Also, bear in mind, you don’t have to submit the maximum amount of artwork you’re allowed.  Usually universities have a minimum amount too; if you’re pushed for time (or even if you’re not) it’s worth considering only submitting as much as you need to.  So long as it’s the best you have you’ll do well enough without the extra, possibly less proficient, bulk to slow you down.

Conclusion:  How I’m dealing with it this year

I wish I’d realized all this at the start of the academic year.  By the time I figured out that I could tweak things like this, I’d already put together most of my portfolio.  That said, my self portrait isn’t what I’d call typical, some of my life drawings are… odd, and my method of delivery is different.

Still working on it; but after I take photographs of my traditional artwork (mostly in pencil, so this is a bit of a challenge) I’ll be submitting my portfolio for self-publishing.  I’m also going to build a quick DVD interface for my animations and 360 views of models to include with it.  I’ll let you know how that goes when I have an interview!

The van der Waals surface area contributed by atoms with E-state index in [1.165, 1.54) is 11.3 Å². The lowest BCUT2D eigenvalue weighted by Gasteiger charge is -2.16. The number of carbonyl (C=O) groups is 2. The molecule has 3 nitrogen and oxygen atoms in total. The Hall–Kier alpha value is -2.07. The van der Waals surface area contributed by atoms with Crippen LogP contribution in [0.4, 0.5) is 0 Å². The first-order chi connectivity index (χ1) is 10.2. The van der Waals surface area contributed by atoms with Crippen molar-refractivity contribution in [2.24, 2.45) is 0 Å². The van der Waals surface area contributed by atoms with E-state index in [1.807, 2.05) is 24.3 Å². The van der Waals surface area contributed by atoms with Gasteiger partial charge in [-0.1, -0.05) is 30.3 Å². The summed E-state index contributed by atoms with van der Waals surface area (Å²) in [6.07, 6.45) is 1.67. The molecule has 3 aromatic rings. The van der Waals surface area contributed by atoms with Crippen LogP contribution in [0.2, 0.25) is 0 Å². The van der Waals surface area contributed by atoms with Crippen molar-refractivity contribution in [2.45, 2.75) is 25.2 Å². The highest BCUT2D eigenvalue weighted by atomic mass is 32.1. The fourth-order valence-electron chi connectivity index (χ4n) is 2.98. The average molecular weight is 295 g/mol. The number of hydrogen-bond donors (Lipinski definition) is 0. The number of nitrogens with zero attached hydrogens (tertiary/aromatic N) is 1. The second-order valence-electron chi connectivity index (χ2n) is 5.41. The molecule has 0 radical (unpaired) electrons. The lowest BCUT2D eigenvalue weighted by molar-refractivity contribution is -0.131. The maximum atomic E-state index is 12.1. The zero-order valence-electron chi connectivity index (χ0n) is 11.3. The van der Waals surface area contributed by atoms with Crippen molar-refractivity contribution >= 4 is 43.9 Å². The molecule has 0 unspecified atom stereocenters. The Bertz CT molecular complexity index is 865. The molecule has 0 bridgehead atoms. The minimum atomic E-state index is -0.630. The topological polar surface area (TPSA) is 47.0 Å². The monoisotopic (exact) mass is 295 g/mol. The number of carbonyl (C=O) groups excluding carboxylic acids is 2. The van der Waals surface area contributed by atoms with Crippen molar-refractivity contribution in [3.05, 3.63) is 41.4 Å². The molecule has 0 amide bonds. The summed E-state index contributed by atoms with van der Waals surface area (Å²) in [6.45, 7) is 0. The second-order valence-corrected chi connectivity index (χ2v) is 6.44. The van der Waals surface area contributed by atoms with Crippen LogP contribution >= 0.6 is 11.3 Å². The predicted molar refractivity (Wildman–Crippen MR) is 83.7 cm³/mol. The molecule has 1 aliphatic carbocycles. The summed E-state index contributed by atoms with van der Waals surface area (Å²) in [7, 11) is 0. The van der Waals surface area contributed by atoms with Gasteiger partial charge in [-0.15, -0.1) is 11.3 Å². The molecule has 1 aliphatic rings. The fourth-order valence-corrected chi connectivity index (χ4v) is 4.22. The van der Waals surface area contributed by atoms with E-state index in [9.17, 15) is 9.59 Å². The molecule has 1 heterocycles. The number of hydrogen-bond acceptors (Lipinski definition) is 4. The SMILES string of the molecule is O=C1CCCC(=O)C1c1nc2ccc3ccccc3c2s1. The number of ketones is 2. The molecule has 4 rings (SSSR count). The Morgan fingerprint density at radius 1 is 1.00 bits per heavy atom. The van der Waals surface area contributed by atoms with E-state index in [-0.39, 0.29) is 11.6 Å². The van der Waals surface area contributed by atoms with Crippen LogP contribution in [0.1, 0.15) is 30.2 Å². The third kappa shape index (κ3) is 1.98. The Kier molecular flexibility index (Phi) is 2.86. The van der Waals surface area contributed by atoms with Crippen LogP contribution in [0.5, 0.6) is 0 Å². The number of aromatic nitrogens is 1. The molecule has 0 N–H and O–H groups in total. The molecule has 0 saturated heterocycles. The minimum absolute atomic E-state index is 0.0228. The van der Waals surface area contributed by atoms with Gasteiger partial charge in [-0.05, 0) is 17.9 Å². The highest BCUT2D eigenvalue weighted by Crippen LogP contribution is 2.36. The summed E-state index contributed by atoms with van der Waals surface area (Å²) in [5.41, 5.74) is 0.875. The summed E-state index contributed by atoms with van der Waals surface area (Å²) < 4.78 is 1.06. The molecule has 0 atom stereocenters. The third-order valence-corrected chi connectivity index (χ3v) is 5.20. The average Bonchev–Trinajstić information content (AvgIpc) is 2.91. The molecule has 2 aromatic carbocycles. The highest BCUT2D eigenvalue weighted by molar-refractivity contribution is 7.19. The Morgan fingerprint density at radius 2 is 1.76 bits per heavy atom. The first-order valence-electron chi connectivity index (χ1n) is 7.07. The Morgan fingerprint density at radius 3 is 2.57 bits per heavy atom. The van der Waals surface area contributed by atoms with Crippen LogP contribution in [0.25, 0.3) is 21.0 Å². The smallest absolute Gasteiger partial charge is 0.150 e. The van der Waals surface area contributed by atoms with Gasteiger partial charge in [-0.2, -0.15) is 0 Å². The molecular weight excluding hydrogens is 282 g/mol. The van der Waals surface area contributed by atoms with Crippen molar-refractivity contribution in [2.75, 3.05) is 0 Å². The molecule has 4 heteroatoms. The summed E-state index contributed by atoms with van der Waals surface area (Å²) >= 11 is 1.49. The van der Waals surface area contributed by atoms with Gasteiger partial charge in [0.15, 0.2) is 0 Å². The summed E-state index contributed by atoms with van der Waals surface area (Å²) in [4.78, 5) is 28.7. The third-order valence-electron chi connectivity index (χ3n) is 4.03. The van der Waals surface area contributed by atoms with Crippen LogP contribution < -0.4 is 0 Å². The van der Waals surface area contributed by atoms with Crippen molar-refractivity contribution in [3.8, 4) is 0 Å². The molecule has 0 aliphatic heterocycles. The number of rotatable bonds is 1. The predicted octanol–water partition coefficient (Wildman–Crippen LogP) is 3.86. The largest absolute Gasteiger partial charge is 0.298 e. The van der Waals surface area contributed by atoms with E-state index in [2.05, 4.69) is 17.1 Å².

So what does everyone think – how are you going to make your portfolio stand out from the crowd?  Any more tips to add? Let me know in the comments below.

Resources

Self Publishing – Lulu

Portfolio Websites

Portfolio Tips

Photographing Traditional Work

Upgrade your Drawing

Challenges; Are They Worth It?

I’ve a bit of a confession to make.  Instead of trying to figure out what to write earlier today for this blog post, I got sidetracked and signed away a decent portion of my time to competitions.  While I was doing so, and getting very excited about it, it occurred to me that I didn’t even know about them until a month or two ago.  Since it’s been one of the most worthwhile things I’ve done over the last while (other than, oddly, starting this blog) I thought I’d share the pros and cons with you, and a few places you can go to find the challenges.

First off – What’s this ‘Challenge’ Nonsense?